WILLIAMS - SONOMA ESSENTIALS OF BAKING ( REVISED EDITION ) Hardcover – Nov 14 2008
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About the Author
A treasured American icon, Chuck Williams opened the first Williams-Sonoma store in the town of Sonoma in 1956, later moving it to San Francisco. His humble shop has now grown to more than 260 stores across the country. Under his watchful eye, more than 300 branded cookbooks have been published to date. America's best-loved brand of cookbooks have sold over 32 million copies.
Most Helpful Customer Reviews on Amazon.com (beta)
If you are a frustrated baker who can't make your bread turn out right this is an excellent starting point for that purpose. The book contains all the bakery standards that you would expect and some that might be a new experience for you.
The Lavender-Polenta Coffee Cake is a very nice recipe. The Carrot Cake Recipe is also very good. Try adding a little maple syrup to the cream cheese frosting on the carrot cake. To quote my husband, Yum Yum.
The book does a nice job of outlining the various stages of the baking process in good detail with pictures. I think it would be very easy for a beginner to follow and make a nice loaf of bread the first time out.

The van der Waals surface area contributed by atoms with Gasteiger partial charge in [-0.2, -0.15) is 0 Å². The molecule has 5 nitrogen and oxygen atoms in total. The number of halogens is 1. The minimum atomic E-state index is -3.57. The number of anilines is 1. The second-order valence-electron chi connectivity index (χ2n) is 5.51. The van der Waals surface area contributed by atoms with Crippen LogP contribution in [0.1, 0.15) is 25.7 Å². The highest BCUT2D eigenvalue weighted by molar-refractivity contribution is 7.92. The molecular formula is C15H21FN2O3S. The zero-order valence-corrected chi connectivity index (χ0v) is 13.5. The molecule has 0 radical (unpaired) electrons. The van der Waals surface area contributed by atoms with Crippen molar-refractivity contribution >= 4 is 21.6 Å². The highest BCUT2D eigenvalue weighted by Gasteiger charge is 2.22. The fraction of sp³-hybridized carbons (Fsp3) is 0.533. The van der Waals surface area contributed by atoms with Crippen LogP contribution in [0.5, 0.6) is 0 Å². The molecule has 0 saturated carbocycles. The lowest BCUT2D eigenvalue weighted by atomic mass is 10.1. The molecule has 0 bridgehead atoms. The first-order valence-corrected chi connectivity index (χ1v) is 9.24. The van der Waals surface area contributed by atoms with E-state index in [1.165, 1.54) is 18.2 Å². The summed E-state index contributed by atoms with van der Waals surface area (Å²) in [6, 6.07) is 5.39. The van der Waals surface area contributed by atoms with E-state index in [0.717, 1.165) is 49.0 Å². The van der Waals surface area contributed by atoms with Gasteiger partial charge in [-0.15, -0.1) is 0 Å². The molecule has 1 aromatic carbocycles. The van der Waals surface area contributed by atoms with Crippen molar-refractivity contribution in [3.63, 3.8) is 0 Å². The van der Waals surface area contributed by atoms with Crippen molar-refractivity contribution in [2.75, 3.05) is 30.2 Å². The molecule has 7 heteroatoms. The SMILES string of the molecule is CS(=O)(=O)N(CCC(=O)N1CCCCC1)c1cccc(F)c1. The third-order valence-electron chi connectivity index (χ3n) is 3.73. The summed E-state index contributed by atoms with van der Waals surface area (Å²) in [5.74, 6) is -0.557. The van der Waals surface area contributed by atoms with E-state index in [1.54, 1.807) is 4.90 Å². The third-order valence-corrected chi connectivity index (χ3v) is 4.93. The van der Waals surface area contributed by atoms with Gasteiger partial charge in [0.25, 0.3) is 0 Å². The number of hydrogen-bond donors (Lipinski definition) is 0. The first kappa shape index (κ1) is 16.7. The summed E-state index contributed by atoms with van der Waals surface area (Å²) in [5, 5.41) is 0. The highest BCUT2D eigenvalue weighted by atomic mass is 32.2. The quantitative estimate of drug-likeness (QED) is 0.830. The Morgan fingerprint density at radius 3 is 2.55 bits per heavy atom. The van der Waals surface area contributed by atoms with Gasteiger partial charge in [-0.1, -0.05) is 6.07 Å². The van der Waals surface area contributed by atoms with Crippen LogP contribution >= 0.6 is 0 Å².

I have shared the French Baquette recipe with a few novice bakers and they claim to have had good results.
If you are looking for a decent baking primer this is a good place to begin. The directions and the pictures are well done for those that need the guidance.
Like most beginning cookbooks, this one has very nice sections at the beginning covering equipment and ingredients as well as basic techniques for things like measuring and preparing pans. But the real test of a cookbook is the recipes themselves.
There's a wonderful selection of classic as well as specialty recipes in all the basic categories, and the book included some of my favorites like Challah and Pumpernickel bread. And although delicious when successfully baked, the book suffers terribly from what appears to be errors in quantity. In the dozen or so recipes that I have attempted so far, about three quarters had significant trouble caused by issues that could only be attributed to the quantity of goods. Being new to baking, I assumed at first that this was just something to do with me or the way that I measured things. But after a while, and with the purchase of a very nice cooking scale, I had to admit that I was indeed measuring correctly. I am a guy and all, which makes me anal about such things to begin with. But I'm also a graphic designer who was raised by a mechanical engineer. Attention to detail, was my personal mantra growing up. It wasn't me.
After a few frustrating attempts with breads, I thought that much of the problem had to do with their tendency to simply be vague about certain key things. They called for 2-3 `extra' cups of flour in their Sourdough bread to get a "soft dough", and "the juice from one lemon" in their Apple Pie filling. Have they been to the store lately? You can get lemons any size from "golf ball" to "softball." And yes, it makes a very big difference.